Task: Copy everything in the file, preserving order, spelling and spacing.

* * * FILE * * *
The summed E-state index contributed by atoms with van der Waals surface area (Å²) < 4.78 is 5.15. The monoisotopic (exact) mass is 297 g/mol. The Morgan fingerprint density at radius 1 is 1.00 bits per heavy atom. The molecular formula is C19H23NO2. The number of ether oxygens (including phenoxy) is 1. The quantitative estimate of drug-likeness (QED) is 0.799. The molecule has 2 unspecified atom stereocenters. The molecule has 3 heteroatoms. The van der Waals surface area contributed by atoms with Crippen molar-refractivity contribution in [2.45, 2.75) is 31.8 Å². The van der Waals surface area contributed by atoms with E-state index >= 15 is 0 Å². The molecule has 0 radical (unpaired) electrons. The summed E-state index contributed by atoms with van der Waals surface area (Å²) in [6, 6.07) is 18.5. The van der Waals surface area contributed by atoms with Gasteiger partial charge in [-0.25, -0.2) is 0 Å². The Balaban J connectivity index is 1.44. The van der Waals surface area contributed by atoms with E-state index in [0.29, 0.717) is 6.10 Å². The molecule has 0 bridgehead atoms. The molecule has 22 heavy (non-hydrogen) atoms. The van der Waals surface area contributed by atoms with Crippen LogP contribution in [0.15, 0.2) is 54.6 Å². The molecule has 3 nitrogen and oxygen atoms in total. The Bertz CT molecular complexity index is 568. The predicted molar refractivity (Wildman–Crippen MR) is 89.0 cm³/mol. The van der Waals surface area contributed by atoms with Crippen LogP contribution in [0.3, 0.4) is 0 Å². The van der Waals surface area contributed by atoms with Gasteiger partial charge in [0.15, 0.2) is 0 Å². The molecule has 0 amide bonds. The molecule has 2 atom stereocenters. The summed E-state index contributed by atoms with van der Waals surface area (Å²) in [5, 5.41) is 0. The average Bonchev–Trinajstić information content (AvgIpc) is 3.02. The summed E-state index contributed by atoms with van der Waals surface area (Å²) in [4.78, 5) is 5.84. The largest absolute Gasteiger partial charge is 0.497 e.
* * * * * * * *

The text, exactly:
The summed E-state index contributed by atoms with van der Waals surface area (Å²) < 4.78 is 5.15. The monoisotopic (exact) mass is 297 g/mol. The Morgan fingerprint density at radius 1 is 1.00 bits per heavy atom. The molecular formula is C19H23NO2. The number of ether oxygens (including phenoxy) is 1. The quantitative estimate of drug-likeness (QED) is 0.799. The molecule has 2 unspecified atom stereocenters. The molecule has 3 heteroatoms. The van der Waals surface area contributed by atoms with Crippen molar-refractivity contribution in [2.45, 2.75) is 31.8 Å². The van der Waals surface area contributed by atoms with E-state index >= 15 is 0 Å². The molecule has 0 radical (unpaired) electrons. The summed E-state index contributed by atoms with van der Waals surface area (Å²) in [6, 6.07) is 18.5. The van der Waals surface area contributed by atoms with Gasteiger partial charge in [-0.25, -0.2) is 0 Å². The Balaban J connectivity index is 1.44. The van der Waals surface area contributed by atoms with E-state index in [0.29, 0.717) is 6.10 Å². The molecule has 0 bridgehead atoms. The molecule has 22 heavy (non-hydrogen) atoms. The van der Waals surface area contributed by atoms with Crippen LogP contribution in [0.15, 0.2) is 54.6 Å². The molecule has 3 nitrogen and oxygen atoms in total. The Bertz CT molecular complexity index is 568. The predicted molar refractivity (Wildman–Crippen MR) is 89.0 cm³/mol. The van der Waals surface area contributed by atoms with Crippen LogP contribution in [0.3, 0.4) is 0 Å². The van der Waals surface area contributed by atoms with Gasteiger partial charge in [0.15, 0.2) is 0 Å². The molecule has 0 amide bonds. The molecule has 2 atom stereocenters. The summed E-state index contributed by atoms with van der Waals surface area (Å²) in [5, 5.41) is 0. The average Bonchev–Trinajstić information content (AvgIpc) is 3.02. The summed E-state index contributed by atoms with van der Waals surface area (Å²) in [4.78, 5) is 5.84. The largest absolute Gasteiger partial charge is 0.497 e.